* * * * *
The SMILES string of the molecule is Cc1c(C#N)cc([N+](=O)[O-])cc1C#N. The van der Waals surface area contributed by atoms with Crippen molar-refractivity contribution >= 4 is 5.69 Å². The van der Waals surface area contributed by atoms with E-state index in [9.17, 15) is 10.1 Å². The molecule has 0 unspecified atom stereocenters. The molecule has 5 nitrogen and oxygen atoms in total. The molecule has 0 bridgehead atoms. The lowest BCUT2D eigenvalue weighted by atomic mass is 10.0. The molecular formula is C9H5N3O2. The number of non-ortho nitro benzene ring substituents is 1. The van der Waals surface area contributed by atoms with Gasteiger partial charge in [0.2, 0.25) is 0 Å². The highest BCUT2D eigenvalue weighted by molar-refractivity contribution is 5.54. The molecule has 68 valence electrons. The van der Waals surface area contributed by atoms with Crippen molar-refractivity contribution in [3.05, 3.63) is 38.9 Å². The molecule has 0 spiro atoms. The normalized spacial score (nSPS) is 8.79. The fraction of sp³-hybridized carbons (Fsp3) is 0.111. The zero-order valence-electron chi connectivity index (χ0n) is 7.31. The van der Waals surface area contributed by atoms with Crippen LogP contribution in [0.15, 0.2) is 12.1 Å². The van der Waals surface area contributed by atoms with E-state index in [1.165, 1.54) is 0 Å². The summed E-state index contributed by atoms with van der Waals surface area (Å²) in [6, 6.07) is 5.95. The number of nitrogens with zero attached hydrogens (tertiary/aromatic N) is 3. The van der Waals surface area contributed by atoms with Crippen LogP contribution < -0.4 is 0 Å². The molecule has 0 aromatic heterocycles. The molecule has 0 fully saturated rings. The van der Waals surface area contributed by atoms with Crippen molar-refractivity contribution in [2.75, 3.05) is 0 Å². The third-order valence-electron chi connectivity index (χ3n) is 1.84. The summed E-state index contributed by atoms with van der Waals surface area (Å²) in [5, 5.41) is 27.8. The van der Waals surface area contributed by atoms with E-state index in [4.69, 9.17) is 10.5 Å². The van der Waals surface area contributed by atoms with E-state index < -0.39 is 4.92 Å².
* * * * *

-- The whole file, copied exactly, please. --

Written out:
The SMILES string of the molecule is Cc1c(C#N)cc([N+](=O)[O-])cc1C#N. The van der Waals surface area contributed by atoms with Crippen molar-refractivity contribution >= 4 is 5.69 Å². The van der Waals surface area contributed by atoms with E-state index in [9.17, 15) is 10.1 Å². The molecule has 0 unspecified atom stereocenters. The molecule has 5 nitrogen and oxygen atoms in total. The molecule has 0 bridgehead atoms. The lowest BCUT2D eigenvalue weighted by atomic mass is 10.0. The molecular formula is C9H5N3O2. The number of non-ortho nitro benzene ring substituents is 1. The van der Waals surface area contributed by atoms with Gasteiger partial charge in [0.2, 0.25) is 0 Å². The highest BCUT2D eigenvalue weighted by molar-refractivity contribution is 5.54. The molecule has 68 valence electrons. The van der Waals surface area contributed by atoms with Crippen molar-refractivity contribution in [3.05, 3.63) is 38.9 Å². The molecule has 0 spiro atoms. The normalized spacial score (nSPS) is 8.79. The fraction of sp³-hybridized carbons (Fsp3) is 0.111. The zero-order valence-electron chi connectivity index (χ0n) is 7.31. The van der Waals surface area contributed by atoms with Crippen LogP contribution in [0.15, 0.2) is 12.1 Å². The van der Waals surface area contributed by atoms with E-state index in [1.165, 1.54) is 0 Å². The summed E-state index contributed by atoms with van der Waals surface area (Å²) in [6, 6.07) is 5.95. The number of nitrogens with zero attached hydrogens (tertiary/aromatic N) is 3. The van der Waals surface area contributed by atoms with Crippen LogP contribution < -0.4 is 0 Å². The molecule has 0 aromatic heterocycles. The molecule has 0 fully saturated rings. The van der Waals surface area contributed by atoms with Crippen molar-refractivity contribution in [2.75, 3.05) is 0 Å². The third-order valence-electron chi connectivity index (χ3n) is 1.84. The summed E-state index contributed by atoms with van der Waals surface area (Å²) in [5, 5.41) is 27.8. The van der Waals surface area contributed by atoms with E-state index in [4.69, 9.17) is 10.5 Å². The van der Waals surface area contributed by atoms with E-state index < -0.39 is 4.92 Å².